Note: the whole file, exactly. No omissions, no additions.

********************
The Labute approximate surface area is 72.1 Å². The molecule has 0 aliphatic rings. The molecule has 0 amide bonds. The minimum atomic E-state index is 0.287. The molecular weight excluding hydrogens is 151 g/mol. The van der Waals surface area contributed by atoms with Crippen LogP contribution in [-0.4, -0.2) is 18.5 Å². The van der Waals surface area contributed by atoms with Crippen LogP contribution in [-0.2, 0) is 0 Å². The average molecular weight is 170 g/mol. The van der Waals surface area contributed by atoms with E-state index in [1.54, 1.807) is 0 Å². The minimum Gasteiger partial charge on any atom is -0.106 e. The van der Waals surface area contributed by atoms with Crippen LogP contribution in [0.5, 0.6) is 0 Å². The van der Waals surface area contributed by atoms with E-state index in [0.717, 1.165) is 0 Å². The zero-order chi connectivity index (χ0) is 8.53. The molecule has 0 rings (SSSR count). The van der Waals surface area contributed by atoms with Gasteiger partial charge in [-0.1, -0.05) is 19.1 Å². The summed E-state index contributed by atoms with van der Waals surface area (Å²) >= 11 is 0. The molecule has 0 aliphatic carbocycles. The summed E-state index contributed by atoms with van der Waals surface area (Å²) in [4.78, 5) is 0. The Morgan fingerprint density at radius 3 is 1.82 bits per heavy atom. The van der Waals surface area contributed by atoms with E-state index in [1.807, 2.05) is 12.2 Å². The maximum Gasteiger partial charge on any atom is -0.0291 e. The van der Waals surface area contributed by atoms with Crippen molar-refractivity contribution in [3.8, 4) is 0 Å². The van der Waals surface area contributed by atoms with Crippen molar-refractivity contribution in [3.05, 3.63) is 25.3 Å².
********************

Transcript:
The Labute approximate surface area is 72.1 Å². The molecule has 0 aliphatic rings. The molecule has 0 amide bonds. The minimum atomic E-state index is 0.287. The molecular weight excluding hydrogens is 151 g/mol. The van der Waals surface area contributed by atoms with Crippen LogP contribution in [-0.4, -0.2) is 18.5 Å². The van der Waals surface area contributed by atoms with Crippen LogP contribution in [-0.2, 0) is 0 Å². The average molecular weight is 170 g/mol. The van der Waals surface area contributed by atoms with E-state index in [1.54, 1.807) is 0 Å². The minimum Gasteiger partial charge on any atom is -0.106 e. The van der Waals surface area contributed by atoms with Crippen LogP contribution in [0.5, 0.6) is 0 Å². The van der Waals surface area contributed by atoms with E-state index in [0.717, 1.165) is 0 Å². The zero-order chi connectivity index (χ0) is 8.53. The molecule has 0 rings (SSSR count). The van der Waals surface area contributed by atoms with Gasteiger partial charge in [-0.1, -0.05) is 19.1 Å². The summed E-state index contributed by atoms with van der Waals surface area (Å²) >= 11 is 0. The molecule has 0 aliphatic carbocycles. The summed E-state index contributed by atoms with van der Waals surface area (Å²) in [4.78, 5) is 0. The Morgan fingerprint density at radius 3 is 1.82 bits per heavy atom. The van der Waals surface area contributed by atoms with E-state index in [1.807, 2.05) is 12.2 Å². The maximum Gasteiger partial charge on any atom is -0.0291 e. The van der Waals surface area contributed by atoms with Crippen molar-refractivity contribution in [3.8, 4) is 0 Å². The van der Waals surface area contributed by atoms with Crippen molar-refractivity contribution in [3.05, 3.63) is 25.3 Å².